If the boat can’t be hauled, a small piece of a tarp can be slid over the hole on the outside of the hull. The water entering through the hole will force the material against the side and stop the water. The patch can then be put on from the inside.
Aluminum boats can also be patched with an epoxy putty material sold in most marine stores in stick form. A piece of putty, large enough to fill the hole, is kneaded for about a minute and then forced into the hole. It sets up rapidly and, once set, can last for months.
Most aluminum boats for saltwater use are welded and this offers a great advantage since almost all fittings—cleats, hand rails, toe rails, center consoles, anchor pulpits, fishing towers, etc.—can be welded directly to the hull. This removes the likelihood of screws working free of the fittings and other attachments as they often do on other boats. It also means that fittings can be attached anywhere on an aluminum hull.
A big advantage to being able to weld aluminum fittings directly to the aluminum hull structure is that there is no possibility of galvanic corrosion that is likely if a stainless cleat were to be screwed or bolted to a gunnel. Even a plastic fitting has to be fixed to the hull with regular steel, or stainless steel screws or bolts. Dissimilar metals in salt water leads to galvanic corrosion. So far nobody has developed aluminum screws or bolts strong enough to be used to fasten fittings to hulls.
Many boaters believe, mistakenly, that metal boats attract lightning. In fact, metal boats are no more likely to be struck by lightning than their glass counterparts. But if they are struck, the electrical energy passes directly into the water, much like the grounding wire on a lightning rod, doing little or no damage to the boat and its occupants. It’s the same principle as a Faraday Cage, an enclosure that acts like a hollow conductor to block electromagnetic fields.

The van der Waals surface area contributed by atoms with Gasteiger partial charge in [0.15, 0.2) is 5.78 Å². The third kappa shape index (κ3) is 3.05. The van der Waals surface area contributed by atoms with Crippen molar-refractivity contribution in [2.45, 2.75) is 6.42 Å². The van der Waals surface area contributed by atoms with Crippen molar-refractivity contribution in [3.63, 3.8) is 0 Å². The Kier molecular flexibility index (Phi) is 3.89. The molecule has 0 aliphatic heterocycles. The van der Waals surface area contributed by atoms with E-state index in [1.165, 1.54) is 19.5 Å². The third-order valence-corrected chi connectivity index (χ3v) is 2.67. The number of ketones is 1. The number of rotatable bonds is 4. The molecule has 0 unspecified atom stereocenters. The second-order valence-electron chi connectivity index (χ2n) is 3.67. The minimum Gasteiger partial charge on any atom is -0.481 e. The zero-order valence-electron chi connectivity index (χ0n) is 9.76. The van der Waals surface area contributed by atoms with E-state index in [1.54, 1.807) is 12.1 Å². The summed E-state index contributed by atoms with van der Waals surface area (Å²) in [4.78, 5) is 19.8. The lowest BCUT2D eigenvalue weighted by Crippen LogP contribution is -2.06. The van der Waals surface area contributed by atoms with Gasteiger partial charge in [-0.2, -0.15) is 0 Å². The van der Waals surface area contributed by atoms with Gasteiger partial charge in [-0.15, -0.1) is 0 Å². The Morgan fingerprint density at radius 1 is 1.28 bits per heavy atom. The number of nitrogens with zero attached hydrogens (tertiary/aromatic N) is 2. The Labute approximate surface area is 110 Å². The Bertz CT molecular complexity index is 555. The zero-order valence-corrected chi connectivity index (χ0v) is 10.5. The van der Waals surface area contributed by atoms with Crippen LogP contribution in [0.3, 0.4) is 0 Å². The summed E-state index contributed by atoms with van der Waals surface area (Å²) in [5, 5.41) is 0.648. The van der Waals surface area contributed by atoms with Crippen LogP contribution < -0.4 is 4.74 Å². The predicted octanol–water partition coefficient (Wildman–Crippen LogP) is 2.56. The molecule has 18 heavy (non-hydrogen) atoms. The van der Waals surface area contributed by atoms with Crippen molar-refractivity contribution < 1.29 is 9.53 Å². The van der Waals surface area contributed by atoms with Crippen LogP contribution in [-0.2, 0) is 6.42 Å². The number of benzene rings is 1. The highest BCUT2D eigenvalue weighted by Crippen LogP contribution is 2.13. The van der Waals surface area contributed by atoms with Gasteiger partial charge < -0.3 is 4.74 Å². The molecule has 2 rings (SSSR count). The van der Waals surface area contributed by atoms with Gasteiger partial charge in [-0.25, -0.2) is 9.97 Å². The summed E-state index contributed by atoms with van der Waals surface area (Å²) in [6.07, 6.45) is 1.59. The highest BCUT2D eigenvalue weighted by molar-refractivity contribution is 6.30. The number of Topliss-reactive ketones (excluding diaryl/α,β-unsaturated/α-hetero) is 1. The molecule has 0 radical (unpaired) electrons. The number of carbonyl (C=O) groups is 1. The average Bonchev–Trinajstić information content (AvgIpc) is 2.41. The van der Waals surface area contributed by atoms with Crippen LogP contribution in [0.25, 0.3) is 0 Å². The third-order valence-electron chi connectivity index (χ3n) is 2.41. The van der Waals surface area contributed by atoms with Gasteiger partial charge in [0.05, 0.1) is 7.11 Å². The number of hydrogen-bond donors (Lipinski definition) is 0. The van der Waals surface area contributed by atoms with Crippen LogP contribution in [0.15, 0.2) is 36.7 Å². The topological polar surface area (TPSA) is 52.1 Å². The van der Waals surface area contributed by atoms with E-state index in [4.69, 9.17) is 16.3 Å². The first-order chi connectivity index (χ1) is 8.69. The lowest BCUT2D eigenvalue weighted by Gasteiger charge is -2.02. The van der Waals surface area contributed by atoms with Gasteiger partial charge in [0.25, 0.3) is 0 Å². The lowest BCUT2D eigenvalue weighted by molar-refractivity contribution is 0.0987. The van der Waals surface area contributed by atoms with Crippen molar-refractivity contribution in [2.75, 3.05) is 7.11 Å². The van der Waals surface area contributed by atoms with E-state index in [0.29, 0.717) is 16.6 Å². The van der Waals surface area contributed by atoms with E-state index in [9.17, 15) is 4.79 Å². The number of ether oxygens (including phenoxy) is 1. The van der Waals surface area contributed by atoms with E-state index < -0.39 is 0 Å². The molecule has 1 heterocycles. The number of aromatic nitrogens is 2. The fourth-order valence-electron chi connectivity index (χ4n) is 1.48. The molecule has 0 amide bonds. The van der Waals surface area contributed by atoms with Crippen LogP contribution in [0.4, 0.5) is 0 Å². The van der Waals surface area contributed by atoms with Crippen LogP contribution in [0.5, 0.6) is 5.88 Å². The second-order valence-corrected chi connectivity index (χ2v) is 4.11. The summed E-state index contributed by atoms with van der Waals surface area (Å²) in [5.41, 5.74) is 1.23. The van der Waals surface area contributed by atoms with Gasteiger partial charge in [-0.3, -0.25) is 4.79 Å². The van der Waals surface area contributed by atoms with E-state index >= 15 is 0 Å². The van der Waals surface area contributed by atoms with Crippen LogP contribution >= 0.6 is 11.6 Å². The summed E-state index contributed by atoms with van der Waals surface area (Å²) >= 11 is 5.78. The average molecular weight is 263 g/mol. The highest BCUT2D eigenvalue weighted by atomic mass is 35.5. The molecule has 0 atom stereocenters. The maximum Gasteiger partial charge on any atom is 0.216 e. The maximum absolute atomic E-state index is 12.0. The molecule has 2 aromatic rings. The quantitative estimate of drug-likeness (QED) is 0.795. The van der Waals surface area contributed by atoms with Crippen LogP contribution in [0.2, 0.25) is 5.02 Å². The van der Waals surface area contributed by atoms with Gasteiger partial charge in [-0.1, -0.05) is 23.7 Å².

It may appear that aluminum is a maintenance-free material, but that’s not the case. There is no such thing as a maintenance-free boat building material. Aluminum boats need to be maintained, but the maintenance takes a different form. Instead of the usual, and seemingly endless, scraping, painting, buffing, and polishing, the aluminum boat owner simply keeps his or her bilges clean.
Aluminum boats can suffer from what is known as galvanic corrosion. That’s corrosion resulting from two dissimilar metals coming into contact with each other in an electrolyte. Saltwater is a good electrolyte. An aluminum boat owner must make sure there are no steel or copper nuts and bolts left in the bilges and that, like steel boats, sacrificial anodes are properly installed.
If a boater wants to add fittings that must be screwed or bolted down, stainless screws, or nuts and bolts with isolating washers, should be used. Isolating gaskets can also be used to effectively isolate the steel fitting from the aluminum thereby reducing the likelihood of galvanic corrosion.
Since aluminum clearly has certain advantages, many often ask why aluminum is not used as a building material for large freighters. It is much lighter than steel and a freighter could, therefore, carry a heavier load. Steel weighs 487 pounds per cubic foot while aluminum weighs in at 165 pounds for the same volume. Steel is also much tougher than aluminum. On Mohs 1-10 scale of hardness aluminum is 2.5 – 3 and steel is 7-8. The hardness varies depending on the other metals alloyed into the steel or aluminum during the smelting process.
For those used to working in steel, the switch to working with aluminum can sometimes be a bit of a problem. The traditional method of metal cutting in steel is with an oxy-acetylene cutting torch, but the very thing that makes aluminum corrosion resistant in salt water – the oxide coating – is also the very thing that creates a problem when trying to cut the material with oxy-acetylene. The melting point of the aluminum oxide is about 1,000 Cº while the melting point of the aluminum itself is about 600 Cº.
By the time the oxide is burned through, the aluminum has melted into a puddle. Luckily aluminum can be easily cut with standard woodworking tools equipped with carbide tipped blades.
Aluminum is making major inroads into the marine field beyond just as a building material. It is rapidly
replacing zinc as the main metal in sacrificial anodes used to combat galvanic in boats generally. While there are no perfect boat building materials, aluminum comes very close to being one for many marine applications.